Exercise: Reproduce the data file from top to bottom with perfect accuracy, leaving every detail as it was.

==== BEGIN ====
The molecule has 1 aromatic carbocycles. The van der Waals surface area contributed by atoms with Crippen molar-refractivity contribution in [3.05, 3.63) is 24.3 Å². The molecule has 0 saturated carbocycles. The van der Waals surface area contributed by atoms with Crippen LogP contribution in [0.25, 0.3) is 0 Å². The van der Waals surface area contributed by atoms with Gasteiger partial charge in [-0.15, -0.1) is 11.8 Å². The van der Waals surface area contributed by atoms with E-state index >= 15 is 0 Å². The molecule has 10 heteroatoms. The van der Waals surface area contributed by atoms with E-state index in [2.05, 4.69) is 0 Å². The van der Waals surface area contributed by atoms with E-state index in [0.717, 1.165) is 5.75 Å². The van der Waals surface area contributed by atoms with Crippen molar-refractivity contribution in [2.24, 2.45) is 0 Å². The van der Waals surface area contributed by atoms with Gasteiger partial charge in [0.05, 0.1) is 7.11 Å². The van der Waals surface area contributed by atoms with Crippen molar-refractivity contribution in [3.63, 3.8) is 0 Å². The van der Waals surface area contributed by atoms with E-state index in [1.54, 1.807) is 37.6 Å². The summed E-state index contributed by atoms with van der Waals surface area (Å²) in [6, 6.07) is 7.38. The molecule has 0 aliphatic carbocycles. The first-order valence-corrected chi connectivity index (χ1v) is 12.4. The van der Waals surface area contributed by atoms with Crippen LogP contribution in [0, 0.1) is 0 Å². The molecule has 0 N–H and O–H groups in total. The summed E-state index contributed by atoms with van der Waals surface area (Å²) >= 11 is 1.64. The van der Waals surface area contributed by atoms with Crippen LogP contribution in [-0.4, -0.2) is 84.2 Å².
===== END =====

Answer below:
The molecule has 1 aromatic carbocycles. The van der Waals surface area contributed by atoms with Crippen molar-refractivity contribution in [3.05, 3.63) is 24.3 Å². The molecule has 0 saturated carbocycles. The van der Waals surface area contributed by atoms with Crippen LogP contribution in [0.25, 0.3) is 0 Å². The van der Waals surface area contributed by atoms with Gasteiger partial charge in [-0.15, -0.1) is 11.8 Å². The van der Waals surface area contributed by atoms with E-state index >= 15 is 0 Å². The molecule has 10 heteroatoms. The van der Waals surface area contributed by atoms with E-state index in [2.05, 4.69) is 0 Å². The van der Waals surface area contributed by atoms with E-state index in [0.717, 1.165) is 5.75 Å². The van der Waals surface area contributed by atoms with Crippen molar-refractivity contribution in [2.24, 2.45) is 0 Å². The van der Waals surface area contributed by atoms with Gasteiger partial charge in [0.05, 0.1) is 7.11 Å². The van der Waals surface area contributed by atoms with Crippen molar-refractivity contribution in [3.63, 3.8) is 0 Å². The van der Waals surface area contributed by atoms with E-state index in [1.54, 1.807) is 37.6 Å². The summed E-state index contributed by atoms with van der Waals surface area (Å²) in [6, 6.07) is 7.38. The molecule has 0 aliphatic carbocycles. The first-order valence-corrected chi connectivity index (χ1v) is 12.4. The van der Waals surface area contributed by atoms with Crippen LogP contribution in [0, 0.1) is 0 Å². The molecule has 0 N–H and O–H groups in total. The summed E-state index contributed by atoms with van der Waals surface area (Å²) >= 11 is 1.64. The van der Waals surface area contributed by atoms with Crippen LogP contribution in [-0.4, -0.2) is 84.2 Å².